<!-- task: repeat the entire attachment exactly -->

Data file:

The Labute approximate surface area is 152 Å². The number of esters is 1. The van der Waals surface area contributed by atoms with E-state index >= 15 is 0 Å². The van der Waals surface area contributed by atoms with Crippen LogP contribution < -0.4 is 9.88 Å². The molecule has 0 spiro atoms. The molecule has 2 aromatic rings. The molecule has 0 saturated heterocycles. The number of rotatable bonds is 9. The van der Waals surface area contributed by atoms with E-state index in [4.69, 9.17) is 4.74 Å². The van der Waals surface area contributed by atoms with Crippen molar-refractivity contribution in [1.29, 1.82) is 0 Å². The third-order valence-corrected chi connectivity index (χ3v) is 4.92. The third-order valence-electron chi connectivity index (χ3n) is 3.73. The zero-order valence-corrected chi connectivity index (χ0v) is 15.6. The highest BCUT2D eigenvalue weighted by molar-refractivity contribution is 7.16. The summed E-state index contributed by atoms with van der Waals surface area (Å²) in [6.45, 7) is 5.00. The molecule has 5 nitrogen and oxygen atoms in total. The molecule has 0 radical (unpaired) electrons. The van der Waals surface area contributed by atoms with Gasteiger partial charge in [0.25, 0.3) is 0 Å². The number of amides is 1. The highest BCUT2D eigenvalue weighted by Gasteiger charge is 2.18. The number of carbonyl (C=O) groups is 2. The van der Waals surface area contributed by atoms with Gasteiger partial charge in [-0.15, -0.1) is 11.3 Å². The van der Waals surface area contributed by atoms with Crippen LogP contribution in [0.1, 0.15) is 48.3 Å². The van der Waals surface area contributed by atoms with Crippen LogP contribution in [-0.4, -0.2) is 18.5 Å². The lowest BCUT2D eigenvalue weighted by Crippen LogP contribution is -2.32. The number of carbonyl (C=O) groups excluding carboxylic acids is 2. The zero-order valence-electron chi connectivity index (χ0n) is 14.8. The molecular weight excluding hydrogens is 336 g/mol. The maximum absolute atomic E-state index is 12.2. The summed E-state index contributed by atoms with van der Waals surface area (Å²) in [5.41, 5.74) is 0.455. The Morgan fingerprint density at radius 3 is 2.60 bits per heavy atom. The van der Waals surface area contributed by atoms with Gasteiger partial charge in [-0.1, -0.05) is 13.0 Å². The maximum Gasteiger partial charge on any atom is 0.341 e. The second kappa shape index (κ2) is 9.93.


The Labute approximate surface area is 152 Å². The number of esters is 1. The van der Waals surface area contributed by atoms with E-state index >= 15 is 0 Å². The van der Waals surface area contributed by atoms with Crippen LogP contribution < -0.4 is 9.88 Å². The molecule has 0 spiro atoms. The molecule has 2 aromatic rings. The molecule has 0 saturated heterocycles. The number of rotatable bonds is 9. The van der Waals surface area contributed by atoms with E-state index in [4.69, 9.17) is 4.74 Å². The van der Waals surface area contributed by atoms with Crippen molar-refractivity contribution in [1.29, 1.82) is 0 Å². The third-order valence-corrected chi connectivity index (χ3v) is 4.92. The third-order valence-electron chi connectivity index (χ3n) is 3.73. The zero-order valence-corrected chi connectivity index (χ0v) is 15.6. The highest BCUT2D eigenvalue weighted by molar-refractivity contribution is 7.16. The summed E-state index contributed by atoms with van der Waals surface area (Å²) in [6.45, 7) is 5.00. The molecule has 5 nitrogen and oxygen atoms in total. The molecule has 0 radical (unpaired) electrons. The van der Waals surface area contributed by atoms with Gasteiger partial charge in [0.25, 0.3) is 0 Å². The number of amides is 1. The highest BCUT2D eigenvalue weighted by Gasteiger charge is 2.18. The number of carbonyl (C=O) groups is 2. The van der Waals surface area contributed by atoms with Gasteiger partial charge in [-0.15, -0.1) is 11.3 Å². The van der Waals surface area contributed by atoms with Crippen LogP contribution in [0.1, 0.15) is 48.3 Å². The van der Waals surface area contributed by atoms with Crippen LogP contribution in [-0.4, -0.2) is 18.5 Å². The lowest BCUT2D eigenvalue weighted by Crippen LogP contribution is -2.32. The number of carbonyl (C=O) groups excluding carboxylic acids is 2. The zero-order valence-electron chi connectivity index (χ0n) is 14.8. The molecular weight excluding hydrogens is 336 g/mol. The maximum absolute atomic E-state index is 12.2. The summed E-state index contributed by atoms with van der Waals surface area (Å²) in [5.41, 5.74) is 0.455. The Morgan fingerprint density at radius 3 is 2.60 bits per heavy atom. The van der Waals surface area contributed by atoms with Gasteiger partial charge in [-0.1, -0.05) is 13.0 Å². The maximum Gasteiger partial charge on any atom is 0.341 e. The second kappa shape index (κ2) is 9.93.